Spectacular Spider-Man (Vol. 1) #243

 Posted: Jun 2021
 Staff: Dave Sippel (E-Mail)


In issue #242, a new Kangaroo showed up in New York. Spidey punched him in the face and then forgot about him. At a meeting with MJ, Peter, Liz Osborn and Foggy Nelson, Flash Thompson was depressed over the way his life had shaped up. He told Spider-Man about how he had somehow ended up in a worse place than Peter. Spidey told him he needed to believe in himself and do something with himself.

At Ravencroft Asylum, Chameleon escaped from Doctor Kafka and impersonated her. He fooled John Jameson into helping him escape and then shot him. Later, Chameleon captured Spider-Man and took him to Ravencroft and began to manipulate his mind.

Story 'Who Am I?'

John was injured but alive after being shot by the Chameleon and was trying to get himself to move. He was going to help Ashley Kafka but was stopped by the appearance of a new costumed psycho: Jack O'Lantern, aka "Mad Jack." "Jack" was sorry to see that John had gotten himself into another sad situation and was going to teach him a painful lesson. John responded by shooting Jack's head off, which immediately grew back. Jack kicked the gun out of John's hand and then dripped candle wax over John's head, laughing as he did it.

Inside Ravencroft, Chameleon (disguised as Dr. Kafka) was telling an unmasked Spider-Man that he is actually a thirty nine year old fantasy writer named Herbert Fillmore Smith. Peter was shown a photo album of his life as Herbert with a wife named Karin, a daughter named Kiki and a son named Mitchell. Peter jumped at a wall to prove that he could climb it but failed to adhere to it. Chameleon told him that he was trying to hide from the truth and of the trauma that he built his delusion around. His memories were fuzzy but he knew he did have a wife, just not the one in the photo album. Chameleon had him keep looking through the photos and said it would be difficult for him to look at them, considering what happened to his daughter. His mind went to the death of his newborn daughter, but Chameleon said that "Herbert's" daughter was killed in a drunk driving accident. Peter knew he had lost a daughter and wondered if "Ashley" was right. Peter begged to be helped and Chameleon told him he'd done well and they could take a break. After leaving the cellroom, Chameleon changed back to his true appearance.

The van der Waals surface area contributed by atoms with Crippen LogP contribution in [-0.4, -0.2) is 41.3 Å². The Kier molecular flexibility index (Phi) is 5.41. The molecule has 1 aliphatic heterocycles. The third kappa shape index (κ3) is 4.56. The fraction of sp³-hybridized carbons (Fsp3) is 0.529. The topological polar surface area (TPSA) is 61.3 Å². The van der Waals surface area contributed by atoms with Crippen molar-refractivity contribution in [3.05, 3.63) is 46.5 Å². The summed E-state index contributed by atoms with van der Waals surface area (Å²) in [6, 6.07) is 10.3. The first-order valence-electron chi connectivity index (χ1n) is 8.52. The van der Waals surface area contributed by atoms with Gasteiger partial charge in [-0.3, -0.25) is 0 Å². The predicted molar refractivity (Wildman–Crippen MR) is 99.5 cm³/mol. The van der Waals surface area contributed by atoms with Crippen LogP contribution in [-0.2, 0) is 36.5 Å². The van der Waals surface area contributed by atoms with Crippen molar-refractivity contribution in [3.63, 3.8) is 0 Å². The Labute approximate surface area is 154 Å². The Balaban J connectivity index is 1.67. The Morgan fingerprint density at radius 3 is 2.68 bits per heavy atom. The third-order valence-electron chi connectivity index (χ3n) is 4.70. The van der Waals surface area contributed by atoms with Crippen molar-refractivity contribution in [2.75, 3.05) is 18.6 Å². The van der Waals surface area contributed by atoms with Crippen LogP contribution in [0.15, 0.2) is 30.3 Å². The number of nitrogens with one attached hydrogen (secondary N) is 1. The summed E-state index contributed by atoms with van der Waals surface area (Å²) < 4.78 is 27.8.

Outside of the asylum, John Jameson had come back to his senses and was met by the real Dr. Kafka. They kissed and then awkwardly went back to the asylum to look for Chameleon and as they drove back to the building, Mad Jack was proud of his work.

Flash was in his apartment, feeling better after his pep talk from Spider-Man. The feeling didn't last long and he went back to pitying himself. In the middle of grabbing a beer, he said he was turning into his father. In a rage, he threw the beer out his window. He called Betty Brant, even though it was after midnight and she agreed to talk with him.